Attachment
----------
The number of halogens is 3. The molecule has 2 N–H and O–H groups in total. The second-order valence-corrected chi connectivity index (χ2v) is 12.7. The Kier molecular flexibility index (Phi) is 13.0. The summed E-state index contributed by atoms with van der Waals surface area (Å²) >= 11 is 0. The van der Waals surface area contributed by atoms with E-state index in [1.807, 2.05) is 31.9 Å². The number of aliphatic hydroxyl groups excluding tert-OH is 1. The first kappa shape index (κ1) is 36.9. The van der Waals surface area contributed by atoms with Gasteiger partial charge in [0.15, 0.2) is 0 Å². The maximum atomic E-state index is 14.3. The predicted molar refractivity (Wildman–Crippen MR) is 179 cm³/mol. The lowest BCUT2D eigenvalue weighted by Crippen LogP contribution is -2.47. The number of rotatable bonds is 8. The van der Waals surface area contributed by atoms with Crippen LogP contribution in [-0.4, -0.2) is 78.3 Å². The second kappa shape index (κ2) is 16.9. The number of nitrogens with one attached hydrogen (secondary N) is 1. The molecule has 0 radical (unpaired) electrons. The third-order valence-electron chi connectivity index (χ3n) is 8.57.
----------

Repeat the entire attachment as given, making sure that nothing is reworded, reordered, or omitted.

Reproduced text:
The number of halogens is 3. The molecule has 2 N–H and O–H groups in total. The second-order valence-corrected chi connectivity index (χ2v) is 12.7. The Kier molecular flexibility index (Phi) is 13.0. The summed E-state index contributed by atoms with van der Waals surface area (Å²) >= 11 is 0. The van der Waals surface area contributed by atoms with E-state index in [1.807, 2.05) is 31.9 Å². The number of aliphatic hydroxyl groups excluding tert-OH is 1. The first kappa shape index (κ1) is 36.9. The van der Waals surface area contributed by atoms with Gasteiger partial charge in [0.15, 0.2) is 0 Å². The maximum atomic E-state index is 14.3. The predicted molar refractivity (Wildman–Crippen MR) is 179 cm³/mol. The lowest BCUT2D eigenvalue weighted by Crippen LogP contribution is -2.47. The number of rotatable bonds is 8. The van der Waals surface area contributed by atoms with Crippen LogP contribution in [-0.4, -0.2) is 78.3 Å². The second kappa shape index (κ2) is 16.9. The number of nitrogens with one attached hydrogen (secondary N) is 1. The molecule has 0 radical (unpaired) electrons. The third-order valence-electron chi connectivity index (χ3n) is 8.57.